Phosphorylcholine (P-choline) and phosphorylethanolamine (P-ethanolamine) are important precursors of phospholipids. The metabolism and concentration of P-choline has been shown to change in animal models of cataract, especially in oxidatively or osmotically stressed rat lenses. The concentrations of P-choline and P-ethanolamine were determined in monkey lenses and in normal and cataractous human lenses, and the rate of synthesis of P-choline was determined in human and monkey lenses. The concentration of P-choline in 53 clear human lenses was 0·94 mm (±0·31 s.d.), and was relatively unaffected by age, eye bank storage, or freezing. There was a 70% decrease in P-choline in brown cataracts but no significant change from normal in nonbrown cataracts. The concentration of P-ethanolamine in human lenses was 0·45 mm (±0·26 s.d.), and it appeared to decrease during frozen storage of lenses and in cataracts. The concentrations of P-choline and P-ethanolamine in 12 rhesus monkey lenses were 1·51 mm (±0·27 s.d) and 0·75 mm (±0·14 s.d.), respectively. The rate of synthesis of P-choline in monkey lenses incubated with [3H] choline was 8 nmol hr-1 g-1 wet weight in 1 mm choline. Adult human lenses incubated in 1 mm choline synthesized P-choline at a rate of 23 nmol hr-1 g-1 (±6 s.d.). This limited capacity for P-choline synthesis in primate lenses may contribute to the lower P-choline concentration relative to rat lenses, which contain 11 mm P-choline and can synthesize P-choline at an apparent maximum rate of 130 nmol hr-1 g-1.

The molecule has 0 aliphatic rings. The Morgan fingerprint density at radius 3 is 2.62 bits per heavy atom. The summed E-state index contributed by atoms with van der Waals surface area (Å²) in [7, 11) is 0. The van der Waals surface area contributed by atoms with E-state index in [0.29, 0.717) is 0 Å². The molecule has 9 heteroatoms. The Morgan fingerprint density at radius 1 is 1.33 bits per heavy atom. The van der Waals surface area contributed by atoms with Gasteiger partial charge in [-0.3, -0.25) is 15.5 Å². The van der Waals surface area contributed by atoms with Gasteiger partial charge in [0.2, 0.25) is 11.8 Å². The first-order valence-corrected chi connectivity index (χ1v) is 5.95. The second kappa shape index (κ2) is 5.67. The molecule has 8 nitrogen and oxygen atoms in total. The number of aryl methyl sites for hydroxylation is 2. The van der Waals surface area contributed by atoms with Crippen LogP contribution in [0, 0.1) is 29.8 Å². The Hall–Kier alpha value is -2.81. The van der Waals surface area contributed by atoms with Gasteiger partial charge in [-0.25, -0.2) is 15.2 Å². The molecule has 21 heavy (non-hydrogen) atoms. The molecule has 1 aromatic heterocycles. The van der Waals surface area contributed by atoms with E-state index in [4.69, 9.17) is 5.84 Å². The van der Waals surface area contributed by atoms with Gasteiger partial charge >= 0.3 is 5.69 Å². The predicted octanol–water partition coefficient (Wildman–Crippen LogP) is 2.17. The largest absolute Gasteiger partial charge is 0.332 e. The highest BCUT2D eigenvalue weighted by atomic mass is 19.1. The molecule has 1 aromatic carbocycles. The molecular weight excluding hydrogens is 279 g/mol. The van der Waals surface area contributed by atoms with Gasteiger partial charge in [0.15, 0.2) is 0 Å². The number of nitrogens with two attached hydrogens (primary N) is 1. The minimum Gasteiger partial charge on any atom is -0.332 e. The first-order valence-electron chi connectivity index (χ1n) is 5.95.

- Macaca mulatta
- monkey lens
ASJC Scopus subject areas
- Sensory Systems
- Cellular and Molecular Neuroscience